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AFL-CIO President Proposes Shake-Up

Times Staff Writer

Hoping to blunt criticism from dissidents in the labor movement, AFL-CIO President John J. Sweeney on Thursday proposed pouring additional funding into organizing and politics.

The federation would pay for it by laying off as many as one-fourth of its 420 staff members and eliminating some departments, he said.

Described by a close Sweeney ally as “the most major change inside the federation of labor since it was created 50 years ago,” the plan wasn’t enough to satisfy the presidents of five major unions that have openly challenged Sweeney’s leadership.

Shortly after the AFL-CIO leader touted his plans in a conference call with reporters, the five presidents -- from the Teamsters, the Laborers, the United Food and Commercial Workers, the Service Employees International Union and textile and hospitality union Unite Here -- complained of “many unanswered questions” and called for more complete budget numbers.

John Wilhelm, president of the hospitality division for Unite Here and rumored to be a candidate for Sweeney’s job, went further. He said the proposal “is verbally embracing the call for change without changing anything. That’s the style of this administration.”

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The federation represents about 13 million members in 57 affiliated unions. About 2.2 million are in California.

Union leaders have been bickering for months about the direction of the AFL-CIO, which has suffered declining membership and influence despite a series of initiatives introduced during Sweeney’s 10-year tenure. He plans to run for reelection in July.

Once the voice for more than one-third of private sector employees, the federation now has 7.9% of non-government workers on its membership rolls and has been shut out of most public policy debates. Much of the blame lies with economic shifts -- the global movement of jobs and labor has hurt unions around the world. But critics say Sweeney has not been aggressive enough in countering those trends.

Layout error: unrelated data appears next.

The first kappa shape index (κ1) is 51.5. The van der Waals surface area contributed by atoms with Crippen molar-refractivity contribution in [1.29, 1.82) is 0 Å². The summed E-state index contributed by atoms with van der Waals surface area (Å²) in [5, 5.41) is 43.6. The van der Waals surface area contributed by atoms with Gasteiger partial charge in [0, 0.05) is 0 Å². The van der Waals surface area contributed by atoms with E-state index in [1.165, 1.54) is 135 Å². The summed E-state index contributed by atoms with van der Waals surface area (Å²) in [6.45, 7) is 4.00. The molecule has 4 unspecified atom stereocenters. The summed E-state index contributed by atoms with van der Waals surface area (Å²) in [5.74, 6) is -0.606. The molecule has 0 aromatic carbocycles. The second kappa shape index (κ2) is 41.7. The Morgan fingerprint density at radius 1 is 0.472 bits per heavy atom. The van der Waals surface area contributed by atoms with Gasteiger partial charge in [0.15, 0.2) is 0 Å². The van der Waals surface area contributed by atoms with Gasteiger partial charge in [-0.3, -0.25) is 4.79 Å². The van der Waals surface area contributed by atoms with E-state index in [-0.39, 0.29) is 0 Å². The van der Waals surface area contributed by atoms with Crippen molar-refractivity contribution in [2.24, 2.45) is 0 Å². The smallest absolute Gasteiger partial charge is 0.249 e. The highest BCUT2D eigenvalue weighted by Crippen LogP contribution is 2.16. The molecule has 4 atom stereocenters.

Now, questions of financial mismanagement also are being raised. Some claim the federation’s bureaucracy and spending have grown dramatically under Sweeney’s leadership, draining reserves. A document obtained from one of the five unions claimed that internal audits show that under Sweeney “the AFL-CIO has spent itself into the ground” even as its income has grown, mainly through commissions on union credit cards.

Federation spokeswoman Denise Mitchell denied any money problems. She said that the reserves were intentionally spent down to fund major initiatives and that the federation’s budget was healthy. “There’s no sense of financial crisis here,” she said.

The 26-page document released by Sweeney on Thursday, posted on the federation’s website, would increase the federation’s organizing fund by $10 million, to $22.5 million. About $15 million of that would be in dues rebates to national unions with strategic organizing plans. The majority of funding for organizing drives would still come from the unions themselves.

Sweeney also would add $7.5 million to political efforts, mainly educating union members about issues and mobilizing them to vote. That would still leave politics with nearly twice as much funding as organizing would receive. Critics would like to see the priorities reversed.

Sweeney would not discuss the layoffs or name the departments slated for closure, saying he needed to meet with employees first. “We haven’t made all the decisions,” he added. “We are looking at every department and program of the AFL-CIO.”

The tension is likely to grow as the federation’s convention approaches in July. Meanwhile, groups that go up against unions are watching with interest.

“You can see both sides, but it’s a problem for the unions when they fight so much among each other,” said Scott D. Carmichael, vice president of Labor Relations Institute Inc., a consulting service that helps businesses fight union organizing drives. “From talking to peers in my circle, we figure we’ve got eight to 10 years of a career left. After that, we’d better retire because we won’t have anything left to do.”


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